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It is tough for an industry which focuses on risk and worst case scenarios to present itself in any way other than earnest.  Its customers need reassurance it will be there in their hour of need.  But the way to earn trust and confidence is not through detail and copious amounts of information.  It is through transparent, clear and straightforward communication.

The average person doesn’t know much about insurance and doesn’t really know what it is they need but they do know it is important to get the right cover.  So the opportunity to win trust and confidence should be enormous.

Unfortunately the insurance sector is plagued, rightly or wrongly, by a perception of hard selling, over selling, too much fine print with too many get out clauses and very little after sales service.  It is this perception that the CII’s Aldermanbury Declaration sets out to address and also what professional insurance firms are working against and trying to genuinely dissipate on a daily basis.

The most important thing to earn trust and credibility in any insurance company’s marketing toolkit is straight talking.  You may not be able to avoid the fine print and legal detail completely but you can present it in a way that your customers can easily and quickly digest.  Removing the mystery and confusion doesn’t make you redundant, it makes you invaluable.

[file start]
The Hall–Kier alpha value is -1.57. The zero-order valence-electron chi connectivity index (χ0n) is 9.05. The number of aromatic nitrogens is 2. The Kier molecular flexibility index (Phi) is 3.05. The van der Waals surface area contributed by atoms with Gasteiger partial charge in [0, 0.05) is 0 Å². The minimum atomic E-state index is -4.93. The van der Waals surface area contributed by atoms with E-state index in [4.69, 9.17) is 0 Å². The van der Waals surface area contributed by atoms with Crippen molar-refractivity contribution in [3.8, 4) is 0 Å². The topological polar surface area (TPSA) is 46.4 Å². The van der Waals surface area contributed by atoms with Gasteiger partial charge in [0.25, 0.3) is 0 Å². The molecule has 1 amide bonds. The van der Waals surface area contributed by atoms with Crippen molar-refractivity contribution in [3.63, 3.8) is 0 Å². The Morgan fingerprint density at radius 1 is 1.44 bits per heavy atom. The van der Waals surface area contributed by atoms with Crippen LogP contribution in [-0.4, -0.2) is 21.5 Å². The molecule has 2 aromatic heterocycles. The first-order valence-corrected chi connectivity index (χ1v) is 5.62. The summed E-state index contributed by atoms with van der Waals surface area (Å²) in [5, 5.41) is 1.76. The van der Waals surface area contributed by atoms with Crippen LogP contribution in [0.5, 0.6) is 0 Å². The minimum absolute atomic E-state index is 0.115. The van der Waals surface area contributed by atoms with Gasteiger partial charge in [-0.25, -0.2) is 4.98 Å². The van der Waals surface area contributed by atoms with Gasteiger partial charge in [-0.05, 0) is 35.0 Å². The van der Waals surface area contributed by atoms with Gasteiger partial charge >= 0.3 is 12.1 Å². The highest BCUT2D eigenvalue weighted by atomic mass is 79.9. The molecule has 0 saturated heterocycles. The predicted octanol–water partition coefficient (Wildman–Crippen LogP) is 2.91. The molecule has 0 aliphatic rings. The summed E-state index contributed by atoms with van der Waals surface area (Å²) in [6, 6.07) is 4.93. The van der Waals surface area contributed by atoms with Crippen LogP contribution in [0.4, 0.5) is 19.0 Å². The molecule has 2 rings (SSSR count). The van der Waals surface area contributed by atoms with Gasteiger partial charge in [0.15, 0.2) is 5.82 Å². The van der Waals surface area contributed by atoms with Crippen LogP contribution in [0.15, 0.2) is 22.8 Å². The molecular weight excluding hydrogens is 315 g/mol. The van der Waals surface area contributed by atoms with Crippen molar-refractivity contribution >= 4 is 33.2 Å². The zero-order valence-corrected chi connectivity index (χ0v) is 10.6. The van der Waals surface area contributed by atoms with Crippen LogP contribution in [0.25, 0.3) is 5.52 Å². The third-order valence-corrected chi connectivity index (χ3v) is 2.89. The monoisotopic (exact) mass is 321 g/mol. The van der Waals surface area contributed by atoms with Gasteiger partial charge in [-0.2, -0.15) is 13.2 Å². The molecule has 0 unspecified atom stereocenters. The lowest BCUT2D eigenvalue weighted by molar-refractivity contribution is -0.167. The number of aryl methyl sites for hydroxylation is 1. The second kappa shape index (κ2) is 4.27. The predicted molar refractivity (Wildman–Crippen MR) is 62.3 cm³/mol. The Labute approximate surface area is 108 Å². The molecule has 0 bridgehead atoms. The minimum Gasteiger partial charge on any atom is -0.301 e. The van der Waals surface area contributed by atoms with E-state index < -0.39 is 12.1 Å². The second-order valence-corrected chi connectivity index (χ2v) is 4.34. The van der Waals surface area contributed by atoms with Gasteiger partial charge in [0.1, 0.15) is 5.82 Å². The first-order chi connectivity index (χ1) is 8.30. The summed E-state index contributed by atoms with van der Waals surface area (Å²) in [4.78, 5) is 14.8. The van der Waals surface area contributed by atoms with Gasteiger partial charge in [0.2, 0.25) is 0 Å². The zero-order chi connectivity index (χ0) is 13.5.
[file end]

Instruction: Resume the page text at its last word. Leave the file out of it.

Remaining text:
The second most important thing is the after sales follow up.  Nothing will lose the loyalty and good will of a customer more quickly than the feeling they have been sweet talked into a sale but become of little value subsequently.  It will only serve to reinforce the perception that the industry is trying to dispel.

Keeping it simple doesn’t have to equate to average.  If you consider some of the most successful and resilient marketing concepts they are often the simplest ones, the ones that are understated, uncomplicated and intelligent.  Insurance firms need to look outside their industry to see what else is happening in the wider market; not only to competitors but to other sectors to see what can be learnt in order to break away from the insurance mould and set themselves apart from the crowd.

For a sector which is working towards changing its ‘brand’ via initiatives such as the Aldermanbury Declaration and the general consensus that professional excellence is a standard that should be considered the norm, doing what you have always done is not an option.

With insurance the devil is in the detail but this doesn’t mean insurance has to be complicated or that it can’t be creative in its approach.  It just means daring to be different.

Paul Bailes

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